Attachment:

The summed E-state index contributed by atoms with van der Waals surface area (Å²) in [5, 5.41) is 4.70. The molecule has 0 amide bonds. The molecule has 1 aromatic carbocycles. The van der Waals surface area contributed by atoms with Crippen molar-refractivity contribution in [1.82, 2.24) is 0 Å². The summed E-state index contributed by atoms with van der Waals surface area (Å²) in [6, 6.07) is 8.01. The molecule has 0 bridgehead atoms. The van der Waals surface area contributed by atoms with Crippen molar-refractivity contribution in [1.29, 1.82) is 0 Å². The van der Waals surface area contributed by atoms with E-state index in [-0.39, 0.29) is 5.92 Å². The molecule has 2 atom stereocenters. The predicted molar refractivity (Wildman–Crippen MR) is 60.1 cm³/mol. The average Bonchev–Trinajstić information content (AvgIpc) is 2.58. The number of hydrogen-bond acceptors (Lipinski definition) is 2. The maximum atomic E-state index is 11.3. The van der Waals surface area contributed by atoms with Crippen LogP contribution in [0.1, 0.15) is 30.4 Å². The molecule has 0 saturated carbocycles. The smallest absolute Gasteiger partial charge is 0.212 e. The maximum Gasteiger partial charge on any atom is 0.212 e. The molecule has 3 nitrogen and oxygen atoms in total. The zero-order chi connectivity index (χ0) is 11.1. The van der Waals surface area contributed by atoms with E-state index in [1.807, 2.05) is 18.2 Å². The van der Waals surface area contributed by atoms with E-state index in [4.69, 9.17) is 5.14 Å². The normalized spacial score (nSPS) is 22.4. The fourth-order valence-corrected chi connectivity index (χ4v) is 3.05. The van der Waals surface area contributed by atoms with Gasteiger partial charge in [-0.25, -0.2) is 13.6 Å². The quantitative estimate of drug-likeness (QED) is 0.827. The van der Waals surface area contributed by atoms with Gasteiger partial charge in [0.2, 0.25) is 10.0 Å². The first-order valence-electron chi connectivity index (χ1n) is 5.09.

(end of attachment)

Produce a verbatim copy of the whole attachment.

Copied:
The summed E-state index contributed by atoms with van der Waals surface area (Å²) in [5, 5.41) is 4.70. The molecule has 0 amide bonds. The molecule has 1 aromatic carbocycles. The van der Waals surface area contributed by atoms with Crippen molar-refractivity contribution in [1.82, 2.24) is 0 Å². The summed E-state index contributed by atoms with van der Waals surface area (Å²) in [6, 6.07) is 8.01. The molecule has 0 bridgehead atoms. The van der Waals surface area contributed by atoms with Crippen molar-refractivity contribution in [1.29, 1.82) is 0 Å². The van der Waals surface area contributed by atoms with E-state index in [-0.39, 0.29) is 5.92 Å². The molecule has 2 atom stereocenters. The predicted molar refractivity (Wildman–Crippen MR) is 60.1 cm³/mol. The average Bonchev–Trinajstić information content (AvgIpc) is 2.58. The number of hydrogen-bond acceptors (Lipinski definition) is 2. The maximum atomic E-state index is 11.3. The van der Waals surface area contributed by atoms with Crippen LogP contribution in [0.1, 0.15) is 30.4 Å². The molecule has 0 saturated carbocycles. The smallest absolute Gasteiger partial charge is 0.212 e. The maximum Gasteiger partial charge on any atom is 0.212 e. The molecule has 3 nitrogen and oxygen atoms in total. The zero-order chi connectivity index (χ0) is 11.1. The van der Waals surface area contributed by atoms with E-state index in [1.807, 2.05) is 18.2 Å². The van der Waals surface area contributed by atoms with E-state index in [4.69, 9.17) is 5.14 Å². The normalized spacial score (nSPS) is 22.4. The fourth-order valence-corrected chi connectivity index (χ4v) is 3.05. The van der Waals surface area contributed by atoms with Gasteiger partial charge in [-0.25, -0.2) is 13.6 Å². The quantitative estimate of drug-likeness (QED) is 0.827. The van der Waals surface area contributed by atoms with Gasteiger partial charge in [0.2, 0.25) is 10.0 Å². The first-order valence-electron chi connectivity index (χ1n) is 5.09.